Crafts have a significance beyond utilitarism. We have curated a selection of artifacts from Colombia, from books and baskets and masks to pottery. As days passed, we will develop this section to support our love for this country and to share how people have used their natural environment and culture to create objects and art.

We also invite you to check The Güepajé Project, a collection of photographs crafted with a true love for cultural diversity and traditions, with the humble attempt to visually preserve expressions, that one day, may be well gone. As a natural evolution of my life-long photographic project World of Dances,  The Güepajé Project, pronounced wepaheh, expands its coverage with the inclusion of a detailed, yet graphically superb, documentation of the intangible representations of culture, expressed through dance, music, oral expressions and traditional attires.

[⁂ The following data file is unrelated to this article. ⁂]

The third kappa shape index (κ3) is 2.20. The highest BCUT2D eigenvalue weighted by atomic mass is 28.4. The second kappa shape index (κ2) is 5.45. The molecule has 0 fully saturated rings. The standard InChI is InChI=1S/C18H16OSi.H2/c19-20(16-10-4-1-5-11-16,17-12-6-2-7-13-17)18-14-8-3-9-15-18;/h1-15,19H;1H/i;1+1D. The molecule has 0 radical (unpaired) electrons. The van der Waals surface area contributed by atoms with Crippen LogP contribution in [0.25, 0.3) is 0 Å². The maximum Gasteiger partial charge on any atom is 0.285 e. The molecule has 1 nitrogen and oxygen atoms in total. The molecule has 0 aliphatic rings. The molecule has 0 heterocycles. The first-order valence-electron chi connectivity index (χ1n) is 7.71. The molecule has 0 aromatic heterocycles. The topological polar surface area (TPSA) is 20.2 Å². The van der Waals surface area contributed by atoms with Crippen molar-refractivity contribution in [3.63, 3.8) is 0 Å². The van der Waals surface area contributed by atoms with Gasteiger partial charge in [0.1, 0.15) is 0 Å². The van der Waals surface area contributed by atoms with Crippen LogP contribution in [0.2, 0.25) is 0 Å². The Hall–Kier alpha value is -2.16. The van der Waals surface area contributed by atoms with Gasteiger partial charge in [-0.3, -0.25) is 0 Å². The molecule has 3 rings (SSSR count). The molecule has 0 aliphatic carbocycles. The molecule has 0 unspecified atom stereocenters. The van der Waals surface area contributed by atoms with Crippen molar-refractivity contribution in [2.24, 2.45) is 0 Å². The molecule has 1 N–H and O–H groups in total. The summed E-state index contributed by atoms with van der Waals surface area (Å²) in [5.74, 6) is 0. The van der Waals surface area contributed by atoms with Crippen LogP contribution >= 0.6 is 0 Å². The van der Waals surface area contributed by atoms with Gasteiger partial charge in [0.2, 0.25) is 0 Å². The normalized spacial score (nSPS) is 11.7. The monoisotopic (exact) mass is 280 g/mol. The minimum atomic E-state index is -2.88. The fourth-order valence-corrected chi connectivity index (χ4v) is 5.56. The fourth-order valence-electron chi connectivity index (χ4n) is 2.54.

After documenting the Barranquilla Carnival in February 2018, I fell in love with a Colombian popular term that was perfect to describe my folk dance series within World of Dances. Even the word “Güepajé” does not exist in the real academy of Spanish language dictionary, it is a popular interjection to show happiness in the north coast of Colombia. The singers of Cumbia and Vallenatos shout “Güepajé” to transmit good feeling or to increase the enthusiasm, and the dancers shout it that expressed joyfulness. A perfect term to describe my series.

Photo: Headdress Ornament from Yotoco (Colombia). Hammered gold from 1st-7th Century. In Precolumbian times gold ornaments such as necklaces, headdress ornaments or ear ornaments were buried with the honored dead. Photograph by Kike Calvo

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